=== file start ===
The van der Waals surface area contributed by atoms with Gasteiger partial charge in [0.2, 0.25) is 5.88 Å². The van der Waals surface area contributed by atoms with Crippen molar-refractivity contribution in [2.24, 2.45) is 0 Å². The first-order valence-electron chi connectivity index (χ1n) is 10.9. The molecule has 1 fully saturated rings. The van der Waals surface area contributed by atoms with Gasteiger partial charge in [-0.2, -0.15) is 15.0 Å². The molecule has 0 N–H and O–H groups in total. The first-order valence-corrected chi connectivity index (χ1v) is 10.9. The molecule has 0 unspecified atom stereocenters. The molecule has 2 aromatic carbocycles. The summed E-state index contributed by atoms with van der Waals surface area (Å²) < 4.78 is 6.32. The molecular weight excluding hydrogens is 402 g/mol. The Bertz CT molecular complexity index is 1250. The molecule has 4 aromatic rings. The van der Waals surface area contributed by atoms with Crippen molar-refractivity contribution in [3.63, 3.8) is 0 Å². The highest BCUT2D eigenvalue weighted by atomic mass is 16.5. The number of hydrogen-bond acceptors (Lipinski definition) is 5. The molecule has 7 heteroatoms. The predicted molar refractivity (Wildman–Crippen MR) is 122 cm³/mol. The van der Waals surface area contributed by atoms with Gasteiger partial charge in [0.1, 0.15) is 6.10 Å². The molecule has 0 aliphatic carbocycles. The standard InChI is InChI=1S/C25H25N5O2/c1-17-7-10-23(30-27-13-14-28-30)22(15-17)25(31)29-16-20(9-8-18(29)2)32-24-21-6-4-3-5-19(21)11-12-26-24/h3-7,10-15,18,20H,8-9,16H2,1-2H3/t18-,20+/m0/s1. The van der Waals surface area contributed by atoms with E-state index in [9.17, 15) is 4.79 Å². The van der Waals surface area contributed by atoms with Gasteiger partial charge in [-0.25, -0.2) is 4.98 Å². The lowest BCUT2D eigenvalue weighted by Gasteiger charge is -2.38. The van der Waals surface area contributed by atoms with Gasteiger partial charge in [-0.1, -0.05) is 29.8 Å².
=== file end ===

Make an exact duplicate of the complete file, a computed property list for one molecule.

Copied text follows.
The van der Waals surface area contributed by atoms with Gasteiger partial charge in [0.2, 0.25) is 5.88 Å². The van der Waals surface area contributed by atoms with Crippen molar-refractivity contribution in [2.24, 2.45) is 0 Å². The first-order valence-electron chi connectivity index (χ1n) is 10.9. The molecule has 1 fully saturated rings. The van der Waals surface area contributed by atoms with Gasteiger partial charge in [-0.2, -0.15) is 15.0 Å². The molecule has 0 N–H and O–H groups in total. The first-order valence-corrected chi connectivity index (χ1v) is 10.9. The molecule has 0 unspecified atom stereocenters. The molecule has 2 aromatic carbocycles. The summed E-state index contributed by atoms with van der Waals surface area (Å²) < 4.78 is 6.32. The molecular weight excluding hydrogens is 402 g/mol. The Bertz CT molecular complexity index is 1250. The molecule has 4 aromatic rings. The van der Waals surface area contributed by atoms with Crippen molar-refractivity contribution in [3.63, 3.8) is 0 Å². The highest BCUT2D eigenvalue weighted by atomic mass is 16.5. The number of hydrogen-bond acceptors (Lipinski definition) is 5. The molecule has 7 heteroatoms. The predicted molar refractivity (Wildman–Crippen MR) is 122 cm³/mol. The van der Waals surface area contributed by atoms with Gasteiger partial charge in [0.1, 0.15) is 6.10 Å². The molecule has 0 aliphatic carbocycles. The standard InChI is InChI=1S/C25H25N5O2/c1-17-7-10-23(30-27-13-14-28-30)22(15-17)25(31)29-16-20(9-8-18(29)2)32-24-21-6-4-3-5-19(21)11-12-26-24/h3-7,10-15,18,20H,8-9,16H2,1-2H3/t18-,20+/m0/s1. The van der Waals surface area contributed by atoms with E-state index in [9.17, 15) is 4.79 Å². The van der Waals surface area contributed by atoms with Gasteiger partial charge in [-0.25, -0.2) is 4.98 Å². The lowest BCUT2D eigenvalue weighted by Gasteiger charge is -2.38. The van der Waals surface area contributed by atoms with Gasteiger partial charge in [-0.1, -0.05) is 29.8 Å².